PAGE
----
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Spotlight on Manitobans eligible for the 2022 NHL Draft

Four skaters and three goaltenders ranked inside the top 30 of NHL Central Scouting's North American rankings

by Mitchell Clinton @MitchellClinton /

WINNIPEG - It's an important week for draft-eligible prospects as the 2022 NHL Scouting Combine is underway in Buffalo, NY. 

While the fitness testing doesn't occur until the end of the week, the prospects will spend the majority of their first few days in Buffalo interviewing with the 32 NHL teams. Among those teams is obviously the Winnipeg Jets, who hold two picks in the first round of this year's NHL Draft.

Not all prospects will talk with all the teams -'s Mike Morreale reported that top prospect, Shane Wright, will chat with 12 clubs this week - but those conversations are often an important part of the decisions teams make at the NHL Draft, held July 7-8 and in Montreal this year.

At that event, a number of Manitobans will hope to hear their names called, and that's why this week's Combine is so important.

It's a chance for organizations to get to know the player behind the stats. Here is a quick look at just some of the Manitoba products ranked inside the top 30 of NHL Central Scouting's North American rankings, with five of the seven attending this week's Combine (the only two that aren't are goaltenders Reid Dyck and Matthew Kieper).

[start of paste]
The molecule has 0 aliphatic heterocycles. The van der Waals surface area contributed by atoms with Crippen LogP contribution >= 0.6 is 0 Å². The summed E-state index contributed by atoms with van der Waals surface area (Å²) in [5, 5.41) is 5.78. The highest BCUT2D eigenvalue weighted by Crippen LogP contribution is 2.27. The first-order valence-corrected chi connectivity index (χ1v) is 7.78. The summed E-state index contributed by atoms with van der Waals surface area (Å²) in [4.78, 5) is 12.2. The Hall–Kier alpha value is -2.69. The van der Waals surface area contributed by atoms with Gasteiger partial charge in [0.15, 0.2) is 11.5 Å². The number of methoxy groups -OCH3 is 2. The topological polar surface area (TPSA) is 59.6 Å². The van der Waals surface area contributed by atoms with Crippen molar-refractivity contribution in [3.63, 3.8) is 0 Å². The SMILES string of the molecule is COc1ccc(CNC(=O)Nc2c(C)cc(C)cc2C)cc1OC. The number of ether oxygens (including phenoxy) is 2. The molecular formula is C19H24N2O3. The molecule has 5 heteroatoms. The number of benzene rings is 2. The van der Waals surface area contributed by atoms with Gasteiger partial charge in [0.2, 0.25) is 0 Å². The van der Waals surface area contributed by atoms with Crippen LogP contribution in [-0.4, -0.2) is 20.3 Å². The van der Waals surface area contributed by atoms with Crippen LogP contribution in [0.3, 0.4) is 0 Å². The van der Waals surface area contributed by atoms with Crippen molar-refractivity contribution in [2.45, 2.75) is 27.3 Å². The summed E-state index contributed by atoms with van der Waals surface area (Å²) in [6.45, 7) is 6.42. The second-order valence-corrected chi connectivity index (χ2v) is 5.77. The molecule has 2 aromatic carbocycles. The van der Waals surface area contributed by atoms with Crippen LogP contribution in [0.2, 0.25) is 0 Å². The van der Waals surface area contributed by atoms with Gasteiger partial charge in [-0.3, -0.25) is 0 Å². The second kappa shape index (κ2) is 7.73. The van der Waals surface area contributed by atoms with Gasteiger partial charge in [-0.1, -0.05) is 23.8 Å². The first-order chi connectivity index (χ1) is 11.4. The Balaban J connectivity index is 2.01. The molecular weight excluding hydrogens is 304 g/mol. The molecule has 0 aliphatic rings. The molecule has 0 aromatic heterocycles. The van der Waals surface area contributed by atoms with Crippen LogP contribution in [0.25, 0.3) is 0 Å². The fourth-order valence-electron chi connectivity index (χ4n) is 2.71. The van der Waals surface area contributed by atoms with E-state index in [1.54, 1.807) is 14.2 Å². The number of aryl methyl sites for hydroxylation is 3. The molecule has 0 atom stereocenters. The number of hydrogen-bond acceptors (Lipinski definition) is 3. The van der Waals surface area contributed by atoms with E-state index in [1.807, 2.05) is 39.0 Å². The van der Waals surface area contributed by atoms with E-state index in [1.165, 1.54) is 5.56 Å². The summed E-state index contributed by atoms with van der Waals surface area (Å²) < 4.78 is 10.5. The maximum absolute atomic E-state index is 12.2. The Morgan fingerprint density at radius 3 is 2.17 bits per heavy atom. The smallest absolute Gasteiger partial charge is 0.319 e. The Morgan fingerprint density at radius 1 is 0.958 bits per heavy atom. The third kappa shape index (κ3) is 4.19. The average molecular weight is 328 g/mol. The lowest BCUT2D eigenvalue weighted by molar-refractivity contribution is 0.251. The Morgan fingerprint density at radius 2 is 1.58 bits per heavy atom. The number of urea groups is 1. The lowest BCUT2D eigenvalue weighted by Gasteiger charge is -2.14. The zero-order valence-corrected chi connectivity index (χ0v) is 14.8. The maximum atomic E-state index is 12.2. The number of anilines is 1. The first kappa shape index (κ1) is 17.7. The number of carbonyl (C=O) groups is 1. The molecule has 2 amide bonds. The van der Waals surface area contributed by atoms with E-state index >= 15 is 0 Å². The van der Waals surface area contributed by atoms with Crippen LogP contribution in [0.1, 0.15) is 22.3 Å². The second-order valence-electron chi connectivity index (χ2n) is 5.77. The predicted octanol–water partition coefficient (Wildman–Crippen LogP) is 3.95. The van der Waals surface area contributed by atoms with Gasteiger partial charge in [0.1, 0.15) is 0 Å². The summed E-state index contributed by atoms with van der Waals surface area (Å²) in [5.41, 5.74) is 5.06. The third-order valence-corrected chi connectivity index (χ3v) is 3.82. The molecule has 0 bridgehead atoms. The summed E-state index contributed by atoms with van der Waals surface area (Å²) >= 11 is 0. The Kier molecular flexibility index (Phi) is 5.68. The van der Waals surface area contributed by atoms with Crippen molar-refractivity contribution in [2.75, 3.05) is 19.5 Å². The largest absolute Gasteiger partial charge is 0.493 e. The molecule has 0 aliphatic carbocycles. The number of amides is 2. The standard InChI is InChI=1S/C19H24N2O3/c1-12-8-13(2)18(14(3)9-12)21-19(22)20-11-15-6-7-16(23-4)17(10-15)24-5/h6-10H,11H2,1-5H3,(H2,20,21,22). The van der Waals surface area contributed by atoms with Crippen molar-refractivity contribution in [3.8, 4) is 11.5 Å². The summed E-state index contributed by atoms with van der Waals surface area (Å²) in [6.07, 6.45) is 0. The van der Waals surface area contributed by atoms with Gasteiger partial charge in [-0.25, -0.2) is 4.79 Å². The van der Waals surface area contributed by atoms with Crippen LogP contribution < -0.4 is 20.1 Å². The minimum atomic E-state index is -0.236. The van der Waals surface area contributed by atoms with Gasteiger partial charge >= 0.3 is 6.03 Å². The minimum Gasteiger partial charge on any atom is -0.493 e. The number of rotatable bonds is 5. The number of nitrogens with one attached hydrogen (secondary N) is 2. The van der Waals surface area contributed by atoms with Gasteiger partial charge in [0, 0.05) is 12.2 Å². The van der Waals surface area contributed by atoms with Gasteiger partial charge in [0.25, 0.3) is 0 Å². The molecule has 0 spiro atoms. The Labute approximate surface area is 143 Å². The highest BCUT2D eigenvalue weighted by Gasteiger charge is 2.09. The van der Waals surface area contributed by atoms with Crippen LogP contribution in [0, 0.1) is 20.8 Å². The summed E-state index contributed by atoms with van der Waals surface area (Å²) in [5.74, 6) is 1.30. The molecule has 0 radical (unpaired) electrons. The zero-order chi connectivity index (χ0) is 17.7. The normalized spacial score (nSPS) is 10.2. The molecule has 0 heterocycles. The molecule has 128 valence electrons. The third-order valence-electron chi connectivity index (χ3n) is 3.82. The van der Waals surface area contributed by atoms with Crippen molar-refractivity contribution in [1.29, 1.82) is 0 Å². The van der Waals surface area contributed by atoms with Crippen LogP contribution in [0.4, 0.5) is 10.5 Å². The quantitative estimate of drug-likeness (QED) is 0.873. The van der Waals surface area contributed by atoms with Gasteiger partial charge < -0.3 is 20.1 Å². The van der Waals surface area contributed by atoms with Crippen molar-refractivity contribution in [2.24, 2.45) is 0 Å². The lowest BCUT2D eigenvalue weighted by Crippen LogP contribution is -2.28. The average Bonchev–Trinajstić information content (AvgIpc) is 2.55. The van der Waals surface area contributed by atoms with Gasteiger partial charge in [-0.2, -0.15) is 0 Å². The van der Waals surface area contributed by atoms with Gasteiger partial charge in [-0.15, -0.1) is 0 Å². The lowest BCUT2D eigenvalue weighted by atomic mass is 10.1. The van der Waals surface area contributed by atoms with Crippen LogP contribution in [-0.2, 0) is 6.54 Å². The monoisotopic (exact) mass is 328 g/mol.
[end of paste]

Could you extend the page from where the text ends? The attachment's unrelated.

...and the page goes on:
Conor Geekie 

The 18-year-old centre from Strathclair, MB is the highest ranked skater from Manitoba. He finished fifth on NHL Central Scouting's list after being ranked fourth in the midterm rankings. 

Geekie's third season with the Winnipeg ICE of the Western Hockey League just came to an end on Saturday night, as the team was eliminated from the WHL playoffs by the Edmonton Oil Kings.

Geekie had 24 goals and 70 points in 63 regular season games, and added another 11 points in 15 playoff games.

The 6'3", 196-pound centre's brother, Morgan, has played 111 NHL games since being drafted in the third round of the 2017 NHL Draft by the Carolina Hurricanes, and also just finished the 2022 IIHF World Hockey Championship with a silver medal.


Denton Mateychuk 

Coming in at number 14 on the NHL Central Scouting list of North American skaters is Winnipeg product Denton Mateychuk. 

The 5'11, 188-pound left-shot defenceman has now played three seasons with the Moose Jaw Warriors and averaged a point-per-game (10 points in 10 games) in this spring's WHL playoffs, despite the Warriors being eliminated in the second round by the Winnipeg ICE.

Mateychuk nearly hit that point-per-game mark in the regular season as well, scoring 13 times and finishing with 64 points in 65 games.

The 17-year-old has a gold medal from the 2021 IIHF World Under-18 tournament in his trophy case, and was also named the WHL East Division's nominee for the Bill Hunter Trophy as defenceman of the year this season. 


Owen Pickering

Owen Pickering's draft stock went up in the second half of his second season with the WHL's Swift Current Broncos.

At the midterms, NHL Central Scouting had him 21st among North American skaters. By the time the season ended, he was 15th.

Pickering, from St. Adolphe, MB, was named one of Canada's Top 3 players at the Under-18s this year, and the towering left-handed defenceman - he's 6'5" and 178 pounds - had nine goals and 33 points in 62 games this season with the Broncos.